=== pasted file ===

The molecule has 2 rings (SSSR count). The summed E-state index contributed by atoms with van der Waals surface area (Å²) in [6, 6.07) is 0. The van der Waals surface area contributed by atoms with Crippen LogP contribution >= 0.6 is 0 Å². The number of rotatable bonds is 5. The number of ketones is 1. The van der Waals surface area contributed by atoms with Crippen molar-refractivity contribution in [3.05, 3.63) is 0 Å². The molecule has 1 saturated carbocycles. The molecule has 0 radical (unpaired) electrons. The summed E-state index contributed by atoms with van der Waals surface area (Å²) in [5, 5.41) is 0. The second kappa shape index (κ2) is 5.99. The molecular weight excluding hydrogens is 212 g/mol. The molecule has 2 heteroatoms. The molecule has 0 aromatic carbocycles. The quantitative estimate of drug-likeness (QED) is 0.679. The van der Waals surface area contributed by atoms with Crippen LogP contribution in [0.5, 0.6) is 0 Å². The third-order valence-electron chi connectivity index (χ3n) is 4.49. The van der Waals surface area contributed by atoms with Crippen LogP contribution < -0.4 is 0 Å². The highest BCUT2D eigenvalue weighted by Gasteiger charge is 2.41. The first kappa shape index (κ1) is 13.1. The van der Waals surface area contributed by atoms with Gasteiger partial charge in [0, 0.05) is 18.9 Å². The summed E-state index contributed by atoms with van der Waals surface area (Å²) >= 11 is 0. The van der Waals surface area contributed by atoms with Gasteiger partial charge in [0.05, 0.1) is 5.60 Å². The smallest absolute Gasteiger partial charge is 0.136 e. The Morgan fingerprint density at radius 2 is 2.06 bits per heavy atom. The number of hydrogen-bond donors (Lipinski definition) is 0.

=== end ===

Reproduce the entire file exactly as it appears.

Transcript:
The molecule has 2 rings (SSSR count). The summed E-state index contributed by atoms with van der Waals surface area (Å²) in [6, 6.07) is 0. The van der Waals surface area contributed by atoms with Crippen LogP contribution >= 0.6 is 0 Å². The number of rotatable bonds is 5. The number of ketones is 1. The van der Waals surface area contributed by atoms with Crippen molar-refractivity contribution in [3.05, 3.63) is 0 Å². The molecule has 1 saturated carbocycles. The molecule has 0 radical (unpaired) electrons. The summed E-state index contributed by atoms with van der Waals surface area (Å²) in [5, 5.41) is 0. The second kappa shape index (κ2) is 5.99. The molecular weight excluding hydrogens is 212 g/mol. The molecule has 2 heteroatoms. The molecule has 0 aromatic carbocycles. The quantitative estimate of drug-likeness (QED) is 0.679. The van der Waals surface area contributed by atoms with Crippen LogP contribution in [0.5, 0.6) is 0 Å². The third-order valence-electron chi connectivity index (χ3n) is 4.49. The van der Waals surface area contributed by atoms with Crippen LogP contribution < -0.4 is 0 Å². The highest BCUT2D eigenvalue weighted by Gasteiger charge is 2.41. The first kappa shape index (κ1) is 13.1. The van der Waals surface area contributed by atoms with Gasteiger partial charge in [0, 0.05) is 18.9 Å². The summed E-state index contributed by atoms with van der Waals surface area (Å²) >= 11 is 0. The van der Waals surface area contributed by atoms with Gasteiger partial charge in [0.05, 0.1) is 5.60 Å². The smallest absolute Gasteiger partial charge is 0.136 e. The Morgan fingerprint density at radius 2 is 2.06 bits per heavy atom. The number of hydrogen-bond donors (Lipinski definition) is 0.